Klein Sun Gallery is proud to announce Art Hacker, a solo exhibition by the world-renowned Chinese artist Liu Bolin, on view from November 17 through December 23, 2016.
The exhibition marks Liu Bolin's shift towards the virtual world, exploring this new territory artistically through Post-Internet Art. This new body of work consists of appropriations of classical Masterpieces — da Vinci's Mona Lisa, Picasso's Guernica — juxtaposed with a photograph of the devastating impact of the Tianjin explosions. Using complicated and precise hand-painted camouflage, Liu Bolin painstakingly recreates these images with scores of human subjects as his canvas. Through various methods, Liu Bolin's new photographs have replaced the three subjects on numerous websites, which were targeted with image-search results on Google and Baidu, thus realizing the Hacker project. Neon installations of the URLs exhibited throughout the gallery pound home the transitory and delicate nature of the internet.
Recreating the imagery of human suffering and devastation of war symbolized in the painting Guernica, Liu Bolin’s relives the history of the Spanish civil war, making a plea for humanity and freedom. In Mona Lisa (2016), Liu Bolin imbeds himself into the masterpiece as well as its historical legacy. Touching upon the fact that the work was stolen from the Louvre more than 100 years ago, Liu Bolin aims to reenact the “disappearing and reappearing” of the work through techniques behind the network. Provocatively challenging the viewer to question what is above and beneath the surface, the work intends to reflect upon the complex relationship between the past and the present, the reality and the illusion, as well as individuality and history.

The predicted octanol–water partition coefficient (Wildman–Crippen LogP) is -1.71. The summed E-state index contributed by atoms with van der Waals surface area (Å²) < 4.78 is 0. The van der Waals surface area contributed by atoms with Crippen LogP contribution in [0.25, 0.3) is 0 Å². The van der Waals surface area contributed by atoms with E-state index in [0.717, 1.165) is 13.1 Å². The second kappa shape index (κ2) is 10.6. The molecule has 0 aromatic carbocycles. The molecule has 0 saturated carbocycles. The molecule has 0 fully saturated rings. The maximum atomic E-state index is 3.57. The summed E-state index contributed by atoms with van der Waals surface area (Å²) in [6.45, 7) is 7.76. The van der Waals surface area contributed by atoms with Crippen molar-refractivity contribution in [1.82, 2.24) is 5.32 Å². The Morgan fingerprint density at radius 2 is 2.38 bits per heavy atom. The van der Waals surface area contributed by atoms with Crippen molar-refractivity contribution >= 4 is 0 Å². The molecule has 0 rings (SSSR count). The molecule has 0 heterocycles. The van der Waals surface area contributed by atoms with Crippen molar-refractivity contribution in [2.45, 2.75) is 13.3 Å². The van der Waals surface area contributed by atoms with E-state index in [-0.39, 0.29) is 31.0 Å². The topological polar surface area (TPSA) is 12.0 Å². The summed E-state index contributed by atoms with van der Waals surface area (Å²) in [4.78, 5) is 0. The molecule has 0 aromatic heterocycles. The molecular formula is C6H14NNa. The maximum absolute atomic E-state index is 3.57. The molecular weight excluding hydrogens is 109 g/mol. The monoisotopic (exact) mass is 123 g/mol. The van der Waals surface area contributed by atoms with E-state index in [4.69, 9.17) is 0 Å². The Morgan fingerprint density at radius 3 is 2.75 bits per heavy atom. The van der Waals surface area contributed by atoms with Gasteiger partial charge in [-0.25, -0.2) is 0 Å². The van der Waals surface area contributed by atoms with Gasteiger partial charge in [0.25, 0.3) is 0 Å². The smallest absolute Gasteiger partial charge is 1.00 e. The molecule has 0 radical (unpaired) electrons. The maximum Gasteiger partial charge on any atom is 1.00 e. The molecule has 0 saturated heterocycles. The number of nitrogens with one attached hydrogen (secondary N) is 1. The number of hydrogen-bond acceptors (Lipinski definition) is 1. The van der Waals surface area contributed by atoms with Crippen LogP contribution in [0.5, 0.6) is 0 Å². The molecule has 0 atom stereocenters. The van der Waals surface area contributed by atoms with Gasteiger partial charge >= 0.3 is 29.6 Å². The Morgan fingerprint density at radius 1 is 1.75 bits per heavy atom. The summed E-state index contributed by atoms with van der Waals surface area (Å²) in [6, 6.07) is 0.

Not only utilizing and analyzing the impact of the Internet, Liu Bolin also delves into other aspects in digital realm, blurring the boundary between art and technology evident in his installation Livestream Vest (2016). Attaching multiple smartphones onto a life jacket, the artist turns on the front cameras for unstoppable live-streaming. Reflecting and broadcasting what is happening while moving around, Liu Bolin merges into the environment mirrored on the vest. The work, therefore, becomes a quasi-invisible jacket wherein the artist turns into part of the social environment.
Employing physical and hyperlinked images, the exhibition explores the theme of illusionism. Actively “disappearing and reappearing,” Liu Bolin issues an urgency through his works. Engaging with both online and offline formats, the artist foregrounds the man-made, the fabricated, and the deceptive, through which he probes into the mass production and circulation of information, and also questions where the power lies in today’s ubiquitous networking.